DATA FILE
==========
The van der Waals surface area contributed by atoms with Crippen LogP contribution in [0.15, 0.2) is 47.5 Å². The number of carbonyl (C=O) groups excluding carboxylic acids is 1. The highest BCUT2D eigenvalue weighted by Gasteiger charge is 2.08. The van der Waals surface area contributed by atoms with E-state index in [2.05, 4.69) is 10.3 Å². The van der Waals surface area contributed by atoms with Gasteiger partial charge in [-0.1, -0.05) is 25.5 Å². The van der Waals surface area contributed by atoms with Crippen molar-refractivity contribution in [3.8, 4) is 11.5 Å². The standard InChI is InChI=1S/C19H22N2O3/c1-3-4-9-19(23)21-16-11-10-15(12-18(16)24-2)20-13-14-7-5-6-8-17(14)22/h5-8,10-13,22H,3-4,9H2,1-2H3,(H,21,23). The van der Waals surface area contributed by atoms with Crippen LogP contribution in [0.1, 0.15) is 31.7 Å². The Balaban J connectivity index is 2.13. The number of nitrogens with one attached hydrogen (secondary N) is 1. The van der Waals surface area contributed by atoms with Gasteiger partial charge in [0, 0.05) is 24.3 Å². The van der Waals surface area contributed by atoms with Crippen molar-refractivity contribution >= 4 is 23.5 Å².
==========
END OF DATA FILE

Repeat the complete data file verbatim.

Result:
The van der Waals surface area contributed by atoms with Crippen LogP contribution in [0.15, 0.2) is 47.5 Å². The number of carbonyl (C=O) groups excluding carboxylic acids is 1. The highest BCUT2D eigenvalue weighted by Gasteiger charge is 2.08. The van der Waals surface area contributed by atoms with E-state index in [2.05, 4.69) is 10.3 Å². The van der Waals surface area contributed by atoms with Gasteiger partial charge in [-0.1, -0.05) is 25.5 Å². The van der Waals surface area contributed by atoms with Crippen molar-refractivity contribution in [3.8, 4) is 11.5 Å². The standard InChI is InChI=1S/C19H22N2O3/c1-3-4-9-19(23)21-16-11-10-15(12-18(16)24-2)20-13-14-7-5-6-8-17(14)22/h5-8,10-13,22H,3-4,9H2,1-2H3,(H,21,23). The van der Waals surface area contributed by atoms with Crippen LogP contribution in [0.1, 0.15) is 31.7 Å². The Balaban J connectivity index is 2.13. The number of nitrogens with one attached hydrogen (secondary N) is 1. The van der Waals surface area contributed by atoms with Gasteiger partial charge in [0, 0.05) is 24.3 Å². The van der Waals surface area contributed by atoms with Crippen molar-refractivity contribution >= 4 is 23.5 Å².